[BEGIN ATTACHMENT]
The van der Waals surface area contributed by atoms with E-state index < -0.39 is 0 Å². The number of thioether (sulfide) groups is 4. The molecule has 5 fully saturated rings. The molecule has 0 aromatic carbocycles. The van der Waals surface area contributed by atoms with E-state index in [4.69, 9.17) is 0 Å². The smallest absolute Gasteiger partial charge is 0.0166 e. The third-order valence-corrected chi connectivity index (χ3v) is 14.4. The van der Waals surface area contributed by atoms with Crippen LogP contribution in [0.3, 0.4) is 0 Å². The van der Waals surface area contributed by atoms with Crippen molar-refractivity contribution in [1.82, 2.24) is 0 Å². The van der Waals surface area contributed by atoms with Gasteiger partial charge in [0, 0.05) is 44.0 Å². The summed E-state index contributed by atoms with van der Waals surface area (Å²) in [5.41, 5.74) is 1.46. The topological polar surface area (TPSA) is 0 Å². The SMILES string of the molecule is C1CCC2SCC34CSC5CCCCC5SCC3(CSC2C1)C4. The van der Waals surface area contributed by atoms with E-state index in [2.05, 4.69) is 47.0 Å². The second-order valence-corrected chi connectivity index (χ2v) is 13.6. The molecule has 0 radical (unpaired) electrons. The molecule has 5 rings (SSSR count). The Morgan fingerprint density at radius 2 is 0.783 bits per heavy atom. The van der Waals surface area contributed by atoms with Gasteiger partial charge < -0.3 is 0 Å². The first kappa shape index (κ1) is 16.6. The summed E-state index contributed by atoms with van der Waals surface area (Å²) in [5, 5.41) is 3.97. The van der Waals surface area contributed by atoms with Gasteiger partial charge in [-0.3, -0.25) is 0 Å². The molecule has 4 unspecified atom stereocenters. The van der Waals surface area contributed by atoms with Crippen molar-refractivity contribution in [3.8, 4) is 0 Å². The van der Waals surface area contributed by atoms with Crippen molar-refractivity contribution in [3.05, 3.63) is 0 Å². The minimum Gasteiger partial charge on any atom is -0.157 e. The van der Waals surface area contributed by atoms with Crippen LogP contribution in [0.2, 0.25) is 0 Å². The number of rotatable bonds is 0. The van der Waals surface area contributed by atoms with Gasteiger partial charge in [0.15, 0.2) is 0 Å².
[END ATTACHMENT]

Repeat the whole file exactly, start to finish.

The van der Waals surface area contributed by atoms with E-state index < -0.39 is 0 Å². The number of thioether (sulfide) groups is 4. The molecule has 5 fully saturated rings. The molecule has 0 aromatic carbocycles. The van der Waals surface area contributed by atoms with E-state index in [4.69, 9.17) is 0 Å². The smallest absolute Gasteiger partial charge is 0.0166 e. The third-order valence-corrected chi connectivity index (χ3v) is 14.4. The van der Waals surface area contributed by atoms with Crippen LogP contribution in [0.3, 0.4) is 0 Å². The van der Waals surface area contributed by atoms with Crippen molar-refractivity contribution in [1.82, 2.24) is 0 Å². The van der Waals surface area contributed by atoms with Gasteiger partial charge in [0, 0.05) is 44.0 Å². The summed E-state index contributed by atoms with van der Waals surface area (Å²) in [5.41, 5.74) is 1.46. The topological polar surface area (TPSA) is 0 Å². The SMILES string of the molecule is C1CCC2SCC34CSC5CCCCC5SCC3(CSC2C1)C4. The van der Waals surface area contributed by atoms with E-state index in [2.05, 4.69) is 47.0 Å². The second-order valence-corrected chi connectivity index (χ2v) is 13.6. The molecule has 0 radical (unpaired) electrons. The molecule has 5 rings (SSSR count). The Morgan fingerprint density at radius 2 is 0.783 bits per heavy atom. The van der Waals surface area contributed by atoms with Gasteiger partial charge < -0.3 is 0 Å². The first kappa shape index (κ1) is 16.6. The summed E-state index contributed by atoms with van der Waals surface area (Å²) in [5, 5.41) is 3.97. The van der Waals surface area contributed by atoms with Gasteiger partial charge in [-0.3, -0.25) is 0 Å². The molecule has 4 unspecified atom stereocenters. The van der Waals surface area contributed by atoms with Crippen molar-refractivity contribution in [3.8, 4) is 0 Å². The van der Waals surface area contributed by atoms with Crippen molar-refractivity contribution in [3.05, 3.63) is 0 Å². The minimum Gasteiger partial charge on any atom is -0.157 e. The van der Waals surface area contributed by atoms with Crippen LogP contribution in [0.2, 0.25) is 0 Å². The number of rotatable bonds is 0. The van der Waals surface area contributed by atoms with Gasteiger partial charge in [0.15, 0.2) is 0 Å².